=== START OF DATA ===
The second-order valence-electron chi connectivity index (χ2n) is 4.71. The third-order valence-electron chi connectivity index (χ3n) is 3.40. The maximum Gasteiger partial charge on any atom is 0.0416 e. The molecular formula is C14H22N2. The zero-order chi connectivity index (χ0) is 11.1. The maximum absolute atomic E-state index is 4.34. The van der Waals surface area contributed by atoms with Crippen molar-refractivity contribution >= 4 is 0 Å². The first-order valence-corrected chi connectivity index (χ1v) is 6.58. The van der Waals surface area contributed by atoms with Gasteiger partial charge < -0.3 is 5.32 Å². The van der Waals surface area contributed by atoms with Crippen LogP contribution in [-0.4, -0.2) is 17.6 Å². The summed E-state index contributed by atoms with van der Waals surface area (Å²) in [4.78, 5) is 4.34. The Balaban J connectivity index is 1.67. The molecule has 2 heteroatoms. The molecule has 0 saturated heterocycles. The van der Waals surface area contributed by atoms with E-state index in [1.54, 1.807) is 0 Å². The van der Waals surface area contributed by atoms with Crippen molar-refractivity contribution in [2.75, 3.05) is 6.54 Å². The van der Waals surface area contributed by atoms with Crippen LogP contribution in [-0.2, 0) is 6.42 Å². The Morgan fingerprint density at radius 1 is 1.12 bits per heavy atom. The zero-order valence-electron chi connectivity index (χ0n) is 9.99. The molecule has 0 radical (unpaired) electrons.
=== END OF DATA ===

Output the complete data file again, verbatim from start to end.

The second-order valence-electron chi connectivity index (χ2n) is 4.71. The third-order valence-electron chi connectivity index (χ3n) is 3.40. The maximum Gasteiger partial charge on any atom is 0.0416 e. The molecular formula is C14H22N2. The zero-order chi connectivity index (χ0) is 11.1. The maximum absolute atomic E-state index is 4.34. The van der Waals surface area contributed by atoms with Crippen molar-refractivity contribution >= 4 is 0 Å². The first-order valence-corrected chi connectivity index (χ1v) is 6.58. The van der Waals surface area contributed by atoms with Gasteiger partial charge < -0.3 is 5.32 Å². The van der Waals surface area contributed by atoms with Crippen LogP contribution in [-0.4, -0.2) is 17.6 Å². The summed E-state index contributed by atoms with van der Waals surface area (Å²) in [4.78, 5) is 4.34. The Balaban J connectivity index is 1.67. The molecule has 2 heteroatoms. The molecule has 0 saturated heterocycles. The van der Waals surface area contributed by atoms with E-state index in [1.54, 1.807) is 0 Å². The van der Waals surface area contributed by atoms with Crippen molar-refractivity contribution in [2.75, 3.05) is 6.54 Å². The van der Waals surface area contributed by atoms with Crippen LogP contribution in [-0.2, 0) is 6.42 Å². The Morgan fingerprint density at radius 1 is 1.12 bits per heavy atom. The zero-order valence-electron chi connectivity index (χ0n) is 9.99. The molecule has 0 radical (unpaired) electrons.